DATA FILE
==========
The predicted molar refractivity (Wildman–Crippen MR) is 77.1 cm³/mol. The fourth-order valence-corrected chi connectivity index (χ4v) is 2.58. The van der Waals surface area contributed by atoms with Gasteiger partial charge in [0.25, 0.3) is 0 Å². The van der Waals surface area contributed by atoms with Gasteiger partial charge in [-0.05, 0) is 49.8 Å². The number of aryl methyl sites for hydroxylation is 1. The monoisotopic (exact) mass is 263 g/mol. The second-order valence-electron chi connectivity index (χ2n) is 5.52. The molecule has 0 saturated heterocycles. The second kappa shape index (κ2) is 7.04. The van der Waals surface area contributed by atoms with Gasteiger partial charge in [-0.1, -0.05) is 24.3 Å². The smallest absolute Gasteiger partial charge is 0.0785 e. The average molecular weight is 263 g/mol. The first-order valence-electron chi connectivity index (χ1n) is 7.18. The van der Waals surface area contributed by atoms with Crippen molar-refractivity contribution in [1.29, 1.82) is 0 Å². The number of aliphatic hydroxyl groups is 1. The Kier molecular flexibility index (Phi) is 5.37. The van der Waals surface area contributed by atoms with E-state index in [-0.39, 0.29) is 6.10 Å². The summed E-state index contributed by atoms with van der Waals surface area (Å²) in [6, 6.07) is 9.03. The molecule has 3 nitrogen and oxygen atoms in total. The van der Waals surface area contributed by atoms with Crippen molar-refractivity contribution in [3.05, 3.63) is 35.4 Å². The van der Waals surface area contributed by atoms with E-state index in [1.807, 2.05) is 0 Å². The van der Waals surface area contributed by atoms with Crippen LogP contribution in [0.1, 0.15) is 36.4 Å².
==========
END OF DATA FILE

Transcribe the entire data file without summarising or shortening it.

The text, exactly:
The predicted molar refractivity (Wildman–Crippen MR) is 77.1 cm³/mol. The fourth-order valence-corrected chi connectivity index (χ4v) is 2.58. The van der Waals surface area contributed by atoms with Gasteiger partial charge in [0.25, 0.3) is 0 Å². The van der Waals surface area contributed by atoms with Gasteiger partial charge in [-0.05, 0) is 49.8 Å². The number of aryl methyl sites for hydroxylation is 1. The monoisotopic (exact) mass is 263 g/mol. The second-order valence-electron chi connectivity index (χ2n) is 5.52. The molecule has 0 saturated heterocycles. The second kappa shape index (κ2) is 7.04. The van der Waals surface area contributed by atoms with Gasteiger partial charge in [-0.1, -0.05) is 24.3 Å². The smallest absolute Gasteiger partial charge is 0.0785 e. The average molecular weight is 263 g/mol. The first-order valence-electron chi connectivity index (χ1n) is 7.18. The van der Waals surface area contributed by atoms with Crippen molar-refractivity contribution in [1.29, 1.82) is 0 Å². The number of aliphatic hydroxyl groups is 1. The Kier molecular flexibility index (Phi) is 5.37. The van der Waals surface area contributed by atoms with E-state index in [-0.39, 0.29) is 6.10 Å². The summed E-state index contributed by atoms with van der Waals surface area (Å²) in [6, 6.07) is 9.03. The molecule has 3 nitrogen and oxygen atoms in total. The van der Waals surface area contributed by atoms with Crippen molar-refractivity contribution in [3.05, 3.63) is 35.4 Å². The van der Waals surface area contributed by atoms with E-state index in [1.807, 2.05) is 0 Å². The van der Waals surface area contributed by atoms with Crippen LogP contribution in [0.1, 0.15) is 36.4 Å².